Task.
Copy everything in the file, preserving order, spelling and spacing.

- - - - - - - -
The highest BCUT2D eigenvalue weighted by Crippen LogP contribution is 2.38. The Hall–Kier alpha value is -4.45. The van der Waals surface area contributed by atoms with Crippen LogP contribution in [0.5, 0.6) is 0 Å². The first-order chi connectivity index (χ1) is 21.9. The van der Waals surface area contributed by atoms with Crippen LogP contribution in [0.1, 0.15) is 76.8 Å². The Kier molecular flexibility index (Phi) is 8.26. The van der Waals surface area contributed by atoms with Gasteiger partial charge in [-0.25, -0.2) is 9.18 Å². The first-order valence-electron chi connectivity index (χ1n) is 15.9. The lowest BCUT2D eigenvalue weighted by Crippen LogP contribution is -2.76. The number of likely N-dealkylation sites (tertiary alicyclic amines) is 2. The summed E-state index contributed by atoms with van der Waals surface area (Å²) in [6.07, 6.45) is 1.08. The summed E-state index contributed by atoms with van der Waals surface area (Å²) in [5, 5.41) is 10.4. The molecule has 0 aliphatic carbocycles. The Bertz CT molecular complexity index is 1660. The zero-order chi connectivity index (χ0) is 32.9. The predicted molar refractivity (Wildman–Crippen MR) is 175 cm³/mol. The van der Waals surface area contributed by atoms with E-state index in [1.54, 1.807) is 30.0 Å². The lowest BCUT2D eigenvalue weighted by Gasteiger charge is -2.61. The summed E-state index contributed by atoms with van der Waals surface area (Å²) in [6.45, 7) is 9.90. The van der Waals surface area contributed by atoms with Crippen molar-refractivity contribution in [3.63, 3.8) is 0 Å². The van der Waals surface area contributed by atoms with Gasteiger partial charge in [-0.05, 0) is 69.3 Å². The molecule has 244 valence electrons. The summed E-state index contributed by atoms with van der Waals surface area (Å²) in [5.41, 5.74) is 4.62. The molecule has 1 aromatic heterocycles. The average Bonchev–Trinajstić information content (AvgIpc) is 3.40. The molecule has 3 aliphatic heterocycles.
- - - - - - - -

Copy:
The highest BCUT2D eigenvalue weighted by Crippen LogP contribution is 2.38. The Hall–Kier alpha value is -4.45. The van der Waals surface area contributed by atoms with Crippen LogP contribution in [0.5, 0.6) is 0 Å². The first-order chi connectivity index (χ1) is 21.9. The van der Waals surface area contributed by atoms with Crippen LogP contribution in [0.1, 0.15) is 76.8 Å². The Kier molecular flexibility index (Phi) is 8.26. The van der Waals surface area contributed by atoms with Gasteiger partial charge in [-0.25, -0.2) is 9.18 Å². The first-order valence-electron chi connectivity index (χ1n) is 15.9. The lowest BCUT2D eigenvalue weighted by Crippen LogP contribution is -2.76. The number of likely N-dealkylation sites (tertiary alicyclic amines) is 2. The summed E-state index contributed by atoms with van der Waals surface area (Å²) in [6.07, 6.45) is 1.08. The summed E-state index contributed by atoms with van der Waals surface area (Å²) in [5, 5.41) is 10.4. The molecule has 0 aliphatic carbocycles. The Bertz CT molecular complexity index is 1660. The zero-order chi connectivity index (χ0) is 32.9. The predicted molar refractivity (Wildman–Crippen MR) is 175 cm³/mol. The van der Waals surface area contributed by atoms with E-state index in [1.54, 1.807) is 30.0 Å². The lowest BCUT2D eigenvalue weighted by Gasteiger charge is -2.61. The summed E-state index contributed by atoms with van der Waals surface area (Å²) in [6.45, 7) is 9.90. The van der Waals surface area contributed by atoms with Crippen molar-refractivity contribution in [3.63, 3.8) is 0 Å². The van der Waals surface area contributed by atoms with Gasteiger partial charge in [-0.05, 0) is 69.3 Å². The molecule has 244 valence electrons. The summed E-state index contributed by atoms with van der Waals surface area (Å²) in [5.41, 5.74) is 4.62. The molecule has 1 aromatic heterocycles. The average Bonchev–Trinajstić information content (AvgIpc) is 3.40. The molecule has 3 aliphatic heterocycles.